Portrait of George Bird Grinnell, Diary of the Washburn expedition to the Yellowstone and Firehole rivers in the year 1870 by Nathaniel Pitt Langhorne (1905), published by the author.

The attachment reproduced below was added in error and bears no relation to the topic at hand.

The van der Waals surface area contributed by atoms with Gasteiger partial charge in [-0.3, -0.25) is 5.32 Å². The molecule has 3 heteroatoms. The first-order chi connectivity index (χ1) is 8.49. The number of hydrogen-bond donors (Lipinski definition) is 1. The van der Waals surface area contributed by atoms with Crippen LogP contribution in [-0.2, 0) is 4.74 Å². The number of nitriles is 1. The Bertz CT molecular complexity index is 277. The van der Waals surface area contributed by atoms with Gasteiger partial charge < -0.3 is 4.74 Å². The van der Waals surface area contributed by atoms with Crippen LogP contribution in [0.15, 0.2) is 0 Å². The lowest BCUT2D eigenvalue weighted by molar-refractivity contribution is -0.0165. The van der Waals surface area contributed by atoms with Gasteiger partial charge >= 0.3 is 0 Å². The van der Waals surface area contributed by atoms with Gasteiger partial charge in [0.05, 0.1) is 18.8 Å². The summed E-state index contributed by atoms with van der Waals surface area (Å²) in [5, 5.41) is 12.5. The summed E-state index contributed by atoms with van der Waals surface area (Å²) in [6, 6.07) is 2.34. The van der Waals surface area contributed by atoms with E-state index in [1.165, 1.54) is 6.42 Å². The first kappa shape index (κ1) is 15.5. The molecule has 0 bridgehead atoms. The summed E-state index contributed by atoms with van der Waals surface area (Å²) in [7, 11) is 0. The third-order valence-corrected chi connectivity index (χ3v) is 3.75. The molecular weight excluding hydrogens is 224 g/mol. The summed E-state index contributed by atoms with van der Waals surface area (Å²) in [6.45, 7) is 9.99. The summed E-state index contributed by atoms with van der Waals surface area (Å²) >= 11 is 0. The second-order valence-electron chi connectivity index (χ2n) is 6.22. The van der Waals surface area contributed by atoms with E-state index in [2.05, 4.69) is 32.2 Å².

Born on September 20, 1849, George Bird Grinnell was an anthropologist and historian who was fascinated with Native American lore. A student of the famed Audubon, even living at the former Audubon estate, he was a fervent fan of all nature. He became a naturalist, eventually participating in General Custer’s Black Hills expedition in 1874. There in the Black Hills, he became familiar with the local Native American tribes and was even adopted into the Pawnee under the name “White Wolf.” He would later receive similar names from other tribes, and he became an advocate for the welfare and treatment of Native Americans. Grinnell eventually authored more than 20 books, including Blackfoot Lodge Tales: Stories of a Prairie People. Throughout his life, his commitment for nature and Native Americans never wavered. Grinnell was the founding member of the Audubon Society of New York (which later became the National Audubon Society), and was the editor of Field and Stream magazine. After being named Head Chief by White Calf, chief of the Blackfeet, he became a liaison between the government and the tribes to create understanding between the two groups. Grinnell passed away in 1938, leaving behind a legacy of legislation, written records and passionate advocacy.